Beyond this region, the Piedmont lies in the transition between the humid subtropical climate zone and the humid continental climate zone (Köppen Dfa), with hot, humid summers and moderately cold winters where significant snowfall and significant subfreezing temperatures are an annual occurrence. This region includes Frederick, Hagerstown, Westminster, Gaithersburg and northern and western greater Baltimore.
Extreme western Maryland, in the higher elevations of Allegany and Garrett Counties lies completely in the Humid continental climate (Köppen Dfa) due to elevation (more typical of inland New England and the Midwestern United States) with milder summers and cold, snowy winters. Some parts of extreme western Maryland are in the cool summer humid continental climate (Köppen Dfb) zone, with summer average temperatures below 71°F. 
Maryland's annual rainfall ranges from 40-45 inches (1000-1150 mm) in virtually every part of the state, meaning nearly every part of Maryland receives about 3.5-4.5 inches (95-110 mm) per month of precipitation. Snowfall varies from 9 inches (23 cm) in the coastal areas to over 100 inches (250 cm) annually in the western mountains of the state.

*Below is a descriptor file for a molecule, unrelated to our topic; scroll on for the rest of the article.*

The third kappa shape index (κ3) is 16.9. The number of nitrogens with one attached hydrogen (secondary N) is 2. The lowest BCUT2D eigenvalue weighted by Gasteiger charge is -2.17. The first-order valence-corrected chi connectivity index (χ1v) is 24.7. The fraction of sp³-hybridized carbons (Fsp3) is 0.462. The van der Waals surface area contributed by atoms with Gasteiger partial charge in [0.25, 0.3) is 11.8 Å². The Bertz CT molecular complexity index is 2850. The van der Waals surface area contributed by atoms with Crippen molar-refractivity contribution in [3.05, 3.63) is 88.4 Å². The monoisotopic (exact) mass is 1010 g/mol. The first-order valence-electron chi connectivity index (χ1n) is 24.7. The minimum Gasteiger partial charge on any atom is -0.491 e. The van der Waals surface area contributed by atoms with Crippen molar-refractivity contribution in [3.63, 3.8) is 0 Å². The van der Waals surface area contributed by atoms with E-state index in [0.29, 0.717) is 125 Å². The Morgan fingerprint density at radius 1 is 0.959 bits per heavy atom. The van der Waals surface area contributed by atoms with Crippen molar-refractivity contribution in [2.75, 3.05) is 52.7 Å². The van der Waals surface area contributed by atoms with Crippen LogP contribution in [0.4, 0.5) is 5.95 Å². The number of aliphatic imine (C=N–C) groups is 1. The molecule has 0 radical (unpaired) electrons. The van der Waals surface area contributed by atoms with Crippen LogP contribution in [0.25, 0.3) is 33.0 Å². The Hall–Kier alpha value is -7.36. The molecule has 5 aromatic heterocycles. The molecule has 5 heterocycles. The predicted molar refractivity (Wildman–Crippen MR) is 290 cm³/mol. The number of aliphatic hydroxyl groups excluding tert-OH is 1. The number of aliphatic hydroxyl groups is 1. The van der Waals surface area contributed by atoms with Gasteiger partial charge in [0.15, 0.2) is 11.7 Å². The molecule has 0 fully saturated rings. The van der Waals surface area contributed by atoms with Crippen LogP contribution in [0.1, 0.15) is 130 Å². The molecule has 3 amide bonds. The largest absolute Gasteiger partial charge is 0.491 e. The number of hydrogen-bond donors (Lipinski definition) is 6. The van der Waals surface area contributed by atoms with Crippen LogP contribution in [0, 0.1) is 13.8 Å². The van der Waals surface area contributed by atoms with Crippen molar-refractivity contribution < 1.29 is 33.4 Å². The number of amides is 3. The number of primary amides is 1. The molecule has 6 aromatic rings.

Because of its location near the Atlantic Coast, Maryland is somewhat vulnerable to hurricanes, although the Delmarva Peninsula, and the outer banks of North Carolina to the south provide a large buffer, so a strike from a major hurricane (category 3 or above) is not very likely. Maryland gets the remnants of tropical systems that have already come ashore bringing heavy rainfall. The state averages around 30-40 days of thunderstorms and around 6 tornadoes annually.
Maryland's plant life is abundant and healthy. High annual precipitation helps to support many types of plants, including seagrass and various reeds at the smaller end of the spectrum to the former giant Wye Oak which fell in June 2002, a large variant of White oak, the state tree that can grow in excess of 70 feet (20 m) tall. Maryland also possesses an abundance of pines and maples among its native trees. Many introduced species are cultivated in the state like the Crape Myrtle, Italian Cypress, and live oak in the warmer parts of the state, and even hardy palm trees in the warmer central and eastern parts of the state. USDA plant hardiness zones in the state range from Zone 5 in the extreme western part of the state to 6 and 7 in the central part, and Zone 8 around the southern part of the coast, the bay area, and most of metropolitan Baltimore.
The state harbors a great number of deer, particularly in the woody and mountainous west of the state; overpopulation can become an occasional problem. The Chesapeake Bay provides the state with a huge cash crop of blue crabs, and the southern and eastern portion of Maryland is warm enough to support a tobacco cash crop.